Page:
|Government bedroom intrusion|
By Mark Kernes
CHEROKEE COUNTY - Way back in 1997, _____ and another guy and two women were getting it on in a hotel room, though not the way you might think: The consensual sex was between _____ and the other guy—no word on what the two women were doing—and somehow, the local cops got wind of the gay hookup and busted _____ for violating Georgia's sodomy statute. This being 1997, the law under which _____ was charged was the one upheld by the U.S. Supreme Court's 1986 decision in Bowers v. Hardwick, which had specifically affirmed Georgia's statute.
_____ pled guilty to the charge and got probation, but he managed to violate that and was convicted of the violation and sentenced in January, 1999 to a prison term—illegally, as it turned out, because the Georgia Supreme Court had ruled that, despite Bowers, Georgia's anti-sodomy statute was unconstitutional in circumstances where the alleged violation was part of "private, adult consensual activity"—but the trial court ignored that, and _____'s attorney was apparently unaware of it, so _____ wound up serving several years behind bars.
But part of _____'s sentence was that after his release he was required to register as a sex offender, and always report his address to law enforcement officials in whatever locale he was living at the time.
That worked out fine for a few years, but in 2009, _____ moved into his mother's home to take care of her while she was being treated for cancer, and he failed to provide the local police with his new address. That little oopsie got him convicted in May, 2009 of violating the sex offender registration laws, and a judge sentenced him to 30 years in prison, though he'd only have to spend two of them behind bars, but be on probation for the rest.
Trouble is, by 2009, Georgia's sodomy statute had been voided by the U.S. Supreme Court's decision in Lawrence v. Texas, which overturned Bowers, so _____ was put in the interesting position of being sentenced for violating a statute whose jurisdiction he only came under because he'd committed an act that, by 2009, was no longer considered illegal. And once again, _____'s attorney failed to argue that the case against _____ should be dismissed because his original conviction had been found to be unconstitutional.
Fortunately, _____ got a new attorney, who argued that _____ was only convicted because his previous counsel had been ineffective, and therefore, his sentence should be overturned. The trial court denied the new trial motion, and the Georgia Court of Appeals upheld that denial, claiming incredibly that _____'s original liaison in the hotel room was not "private," and therefore, Lawrence didn't apply to his case.
Even as the Court of Appeals was considering _____'s case, the defendant sued in Pickens County Superior Court to get his original sodomy conviction vacated, arguing that his actions were no longer considered illegal under any law—but though a local judge agreed with _____'s argument and vacated his conviction, the Georgia Court of Appeals overturned that ruling because of some alleged "procedural irregularities."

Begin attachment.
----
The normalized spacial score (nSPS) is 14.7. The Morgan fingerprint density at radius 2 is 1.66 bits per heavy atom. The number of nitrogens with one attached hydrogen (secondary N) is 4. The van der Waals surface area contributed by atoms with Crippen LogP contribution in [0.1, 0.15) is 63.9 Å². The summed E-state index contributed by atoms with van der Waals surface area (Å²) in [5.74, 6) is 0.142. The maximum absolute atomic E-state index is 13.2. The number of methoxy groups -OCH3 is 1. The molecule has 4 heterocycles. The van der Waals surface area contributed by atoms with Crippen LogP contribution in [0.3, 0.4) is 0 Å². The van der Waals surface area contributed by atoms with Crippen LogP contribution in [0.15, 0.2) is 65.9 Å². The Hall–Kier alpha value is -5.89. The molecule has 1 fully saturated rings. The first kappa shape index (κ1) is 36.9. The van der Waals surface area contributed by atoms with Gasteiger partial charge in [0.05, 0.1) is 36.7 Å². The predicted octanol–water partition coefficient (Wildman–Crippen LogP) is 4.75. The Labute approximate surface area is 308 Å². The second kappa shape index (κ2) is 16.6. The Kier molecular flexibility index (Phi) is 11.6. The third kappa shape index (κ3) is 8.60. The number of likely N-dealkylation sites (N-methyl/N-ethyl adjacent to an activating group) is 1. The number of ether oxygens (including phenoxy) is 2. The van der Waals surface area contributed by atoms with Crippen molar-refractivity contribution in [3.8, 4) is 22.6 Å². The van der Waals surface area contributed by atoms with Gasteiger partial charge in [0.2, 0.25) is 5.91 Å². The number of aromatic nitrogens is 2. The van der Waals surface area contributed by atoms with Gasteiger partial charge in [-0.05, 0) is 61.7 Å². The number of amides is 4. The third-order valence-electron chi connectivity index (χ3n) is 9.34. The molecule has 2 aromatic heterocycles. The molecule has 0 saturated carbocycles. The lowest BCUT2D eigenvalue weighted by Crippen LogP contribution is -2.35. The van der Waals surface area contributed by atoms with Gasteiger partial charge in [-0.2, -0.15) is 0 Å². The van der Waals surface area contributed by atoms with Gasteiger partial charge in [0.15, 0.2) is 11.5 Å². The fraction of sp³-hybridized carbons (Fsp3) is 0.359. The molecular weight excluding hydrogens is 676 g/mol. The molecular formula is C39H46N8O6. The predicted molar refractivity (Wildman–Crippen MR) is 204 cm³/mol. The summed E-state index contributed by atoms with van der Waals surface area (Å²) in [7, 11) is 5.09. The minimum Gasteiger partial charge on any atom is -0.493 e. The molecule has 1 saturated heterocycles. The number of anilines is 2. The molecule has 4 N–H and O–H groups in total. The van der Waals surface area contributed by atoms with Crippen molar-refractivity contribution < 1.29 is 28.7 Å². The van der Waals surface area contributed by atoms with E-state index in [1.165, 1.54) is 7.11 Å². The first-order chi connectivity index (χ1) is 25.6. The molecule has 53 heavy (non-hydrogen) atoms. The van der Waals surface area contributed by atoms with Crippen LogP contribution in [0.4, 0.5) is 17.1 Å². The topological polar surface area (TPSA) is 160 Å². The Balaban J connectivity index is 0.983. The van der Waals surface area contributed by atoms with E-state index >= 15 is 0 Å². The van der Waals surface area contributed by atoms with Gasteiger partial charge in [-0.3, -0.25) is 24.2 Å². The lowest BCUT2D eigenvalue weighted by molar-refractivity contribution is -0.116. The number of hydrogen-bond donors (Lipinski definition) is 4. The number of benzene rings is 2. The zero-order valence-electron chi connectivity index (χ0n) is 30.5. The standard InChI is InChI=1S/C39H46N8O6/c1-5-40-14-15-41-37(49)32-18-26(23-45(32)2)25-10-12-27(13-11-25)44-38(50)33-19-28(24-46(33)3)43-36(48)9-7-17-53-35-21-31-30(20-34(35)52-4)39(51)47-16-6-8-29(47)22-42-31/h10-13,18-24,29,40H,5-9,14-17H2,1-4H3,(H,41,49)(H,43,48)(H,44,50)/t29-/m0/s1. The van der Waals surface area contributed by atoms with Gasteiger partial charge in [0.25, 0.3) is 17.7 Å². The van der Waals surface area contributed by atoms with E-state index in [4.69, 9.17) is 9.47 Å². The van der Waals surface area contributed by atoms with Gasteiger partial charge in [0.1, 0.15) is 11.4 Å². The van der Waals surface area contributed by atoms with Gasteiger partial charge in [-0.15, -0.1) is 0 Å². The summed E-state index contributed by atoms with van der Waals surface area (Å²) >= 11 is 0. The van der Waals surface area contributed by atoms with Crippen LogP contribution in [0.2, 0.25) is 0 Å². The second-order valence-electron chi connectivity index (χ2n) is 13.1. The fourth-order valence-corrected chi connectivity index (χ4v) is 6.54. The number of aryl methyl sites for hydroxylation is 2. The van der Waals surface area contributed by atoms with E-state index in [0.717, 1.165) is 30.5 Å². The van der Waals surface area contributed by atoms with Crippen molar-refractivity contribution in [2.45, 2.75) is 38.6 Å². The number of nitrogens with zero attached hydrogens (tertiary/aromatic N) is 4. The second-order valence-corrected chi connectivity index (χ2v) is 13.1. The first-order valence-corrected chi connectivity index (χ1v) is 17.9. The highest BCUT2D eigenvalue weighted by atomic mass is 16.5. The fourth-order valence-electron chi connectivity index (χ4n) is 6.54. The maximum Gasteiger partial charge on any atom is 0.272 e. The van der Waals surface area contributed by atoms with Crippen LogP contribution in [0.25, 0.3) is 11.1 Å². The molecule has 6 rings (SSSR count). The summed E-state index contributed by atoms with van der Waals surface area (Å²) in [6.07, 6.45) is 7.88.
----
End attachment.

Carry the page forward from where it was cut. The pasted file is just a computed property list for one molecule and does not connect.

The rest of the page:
Finally, after the Court of Appeals affirmed his sentence for offender registration violation, _____'s attorney took the case to the federal district court, and on December 9, U.S. District Judge Amy Totenberg ruled that _____, who'd already served his two years in prison, need not continue to be subject to the 28-year probation to which he'd been sentenced.
"The state cannot give legal effect to a conviction under an unconstitutional criminal statute," Totenberg wrote. "Convicting _____ for failing to register as a sex offender solely because he was previously convicted under the unconstitutional anti-sodomy statute would amount to 'state-sponsored condemnation' of constitutionally protected behavior," citing both Lawrence and the more recent MacDonald v. Moose, which struck down a similar Virginia anti-sodomy statute which was still on the books, thanks to that state's religio-conservative attorney general Ken Cucinelli, who just lost his bid for the governorship.
Judge Totenberg also denied the state's argument that because _____ had pled guilty to the sodomy, he was barred from challenging the offender registration conviction. In her ruling, the judge noted that it would violate "fundamental fairness and due process of law to allow a guilty plea to waive a constitutional challenge to the use of a conviction based on constitutionally protected, private consensual sexual conduct that cannot be criminalized." And as for the Court of Appeals' claim that _____'s conduct was not "private" under the law, Judge Totenberg took them to task for failing to apply their own 2000 ruling in Mauk v. State, where they stated that "a private place is a place where one is entitled reasonably to expect to be safe from casual or hostile intrusion or surveillance." That ruling had overturned an earlier standard that held that if more than two people were present for the sexual act, that automatically made it not private.
While it's unclear whether Georgia will appeal Judge Totenberg's ruling, the decision should give heart to other sex offenders whose only "crimes" were that they had sex with someone of their own gender.